This groundbreaking, high-energy techno song is based on the track "Sepheryn," which was written by Curtiss Muldoon and Dave Curtis. The British producer, dance remixer and musician William Orbit re-recorded the song with vocalist Christine Leach before he started working with Madonna. When Madonna recorded the Ray Of Light album with William Orbit at the helm, they decided to alter the song's melody and instrumentation but retain Ray Of Light's lyrics with only a few changes. The original track "Sepheryn" can be heard on Curtiss Muldoon's album, which was released in October 2000: Sepheryn: Ray Of Light.
The lyrics reflect Madonna's interest in spirituality and her faith in the teachings of Kabbalah. The singer explained that the 1996 birth of her daughter, Lourdes, prompted her to "search for answers to questions I'd never asked myself before," leading her to the religion.
She told Q magazine: "I started studying the Kabbalah, which is a Jewish mystical interpretation of the Old Testament. I also found myself becoming very interested in Hinduism and yoga, and for the first time in a long time, I was able to step outside myself and see the world from a different perspective." In this song, that perspective shows how small humans are in the vast universe.
This single entered the Billboard Hot 100 at #5, which was at the time the highest new entry for a Madonna song.
The video is a day in a life filmed in four minutes. It was filmed in Sweden, New York and Las Vegas using time-lapse photography. The shoot took 14 days. Madonna had the idea for doing the closing nightclub scene. It won the 1998 Grammy for Best Music Video Short Form and the MTV Video Music Award for Video of the Year.
The Ray Of Light album won the 1998 Grammy for Best Pop Album and 1998 MTV Europe Music award for Best Album.
In 1990 William Orbit, using the name Bass-O-Matic, had a #9 hit in the UK with "Fascinating Rhythm" and his 2000 classical crossover album, Pieces In A Modern Style, was awarded Best Selling Classical Album at the inaugural Classical BRIT Awards in that year. The re-mixed single "Barber's Adagio For Strings" peaked at #4 in the UK.
In 2003, UK DJ Mark Vidler created a mashup of this song with The Sex Pistols' "Pretty Vacant
" and "Anarchy In The U.K.
" This creation was called "Ray Of Gob," and it got substantial radio play once Vidler got clearance to use the songs.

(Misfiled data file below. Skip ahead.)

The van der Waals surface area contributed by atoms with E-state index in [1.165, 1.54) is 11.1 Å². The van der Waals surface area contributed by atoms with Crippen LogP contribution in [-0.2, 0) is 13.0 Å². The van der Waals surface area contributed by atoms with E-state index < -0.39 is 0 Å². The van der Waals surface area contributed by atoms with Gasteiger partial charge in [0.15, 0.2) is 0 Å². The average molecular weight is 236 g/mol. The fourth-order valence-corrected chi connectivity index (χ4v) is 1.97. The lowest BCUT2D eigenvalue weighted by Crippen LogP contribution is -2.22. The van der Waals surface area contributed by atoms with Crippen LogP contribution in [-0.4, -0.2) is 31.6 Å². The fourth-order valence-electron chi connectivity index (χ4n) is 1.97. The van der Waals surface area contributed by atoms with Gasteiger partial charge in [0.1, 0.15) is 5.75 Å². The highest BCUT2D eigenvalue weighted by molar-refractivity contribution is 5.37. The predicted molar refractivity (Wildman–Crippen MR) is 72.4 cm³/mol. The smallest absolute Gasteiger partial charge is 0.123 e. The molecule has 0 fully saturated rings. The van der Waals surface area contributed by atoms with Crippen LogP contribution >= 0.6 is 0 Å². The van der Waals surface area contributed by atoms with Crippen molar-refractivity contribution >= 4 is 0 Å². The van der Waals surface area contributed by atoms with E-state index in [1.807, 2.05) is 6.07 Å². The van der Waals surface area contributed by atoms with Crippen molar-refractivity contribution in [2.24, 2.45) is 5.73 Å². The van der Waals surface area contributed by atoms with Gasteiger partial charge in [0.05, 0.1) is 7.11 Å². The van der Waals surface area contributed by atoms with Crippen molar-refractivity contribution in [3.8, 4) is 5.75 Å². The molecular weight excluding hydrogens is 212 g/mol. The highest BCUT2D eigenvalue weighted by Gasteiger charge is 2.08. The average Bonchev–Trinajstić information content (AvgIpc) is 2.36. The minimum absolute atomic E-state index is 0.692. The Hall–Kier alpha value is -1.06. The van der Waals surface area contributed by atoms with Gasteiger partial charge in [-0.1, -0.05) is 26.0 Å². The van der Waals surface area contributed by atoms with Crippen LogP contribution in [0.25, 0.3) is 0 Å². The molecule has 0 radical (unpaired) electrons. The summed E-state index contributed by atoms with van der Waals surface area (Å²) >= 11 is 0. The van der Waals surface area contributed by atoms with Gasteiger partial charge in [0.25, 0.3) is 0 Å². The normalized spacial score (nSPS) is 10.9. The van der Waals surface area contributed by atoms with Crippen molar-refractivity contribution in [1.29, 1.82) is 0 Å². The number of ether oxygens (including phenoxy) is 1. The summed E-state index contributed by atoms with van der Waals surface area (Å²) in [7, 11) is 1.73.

Microsoft used this in a 2001 advertising campaign to promote its Windows XP operating system.
Bertrand - Paris, France, for above 2
This song originally clocked in at well over ten minutes. "It was completely indulgent, but I loved it. It was heartbreaking to cut it down to a manageable length (5:21)," Madonna told Billboard.
In true Madonna fashion, the singer caused a stir during her 1998 performance of this song at the MTV Video Music Awards - and this time she wasn't even trying! The World Vaishnava Association, a religious group, lambasted the star for wearing a Hindi mark on her head during the provocative performance, which included a simulation of a sex act while wearing a see-through top. Because the symbol is supposed reflect a "dedication to God" through chastity, harmony and purity, the group claimed the whole production was a mockery and offensive to Hindus and Yogis.
Co-writer Curtiss Muldoon was completely unaware the song had been recorded until a friend heard it on the radio. He told Q magazine: "I was a bit annoyed at first because Madonna wanted 30 percent just for changing a couple of lines, but then I realized that 15 percent of millions is a lot better than 100 percent of nothing. I did very well out of it. It's been a life-changing experience. I'd say I'm financially secure for at least the next five to 10 years as a result of 15 percent of one track by Madonna."
In 1996, before recording the Ray Of Light album, Madonna portrayed former First Lady of Argentina Eva Peron in the musical film Evita. In response to a journalist calling her voice on the Ray of Light album "almost operatic," the singer credited her Evita vocal coach for opening up her voice in a whole new way. "Before, I just believe I had a really limited range and was going to make the most of it," she explained to Q magazine.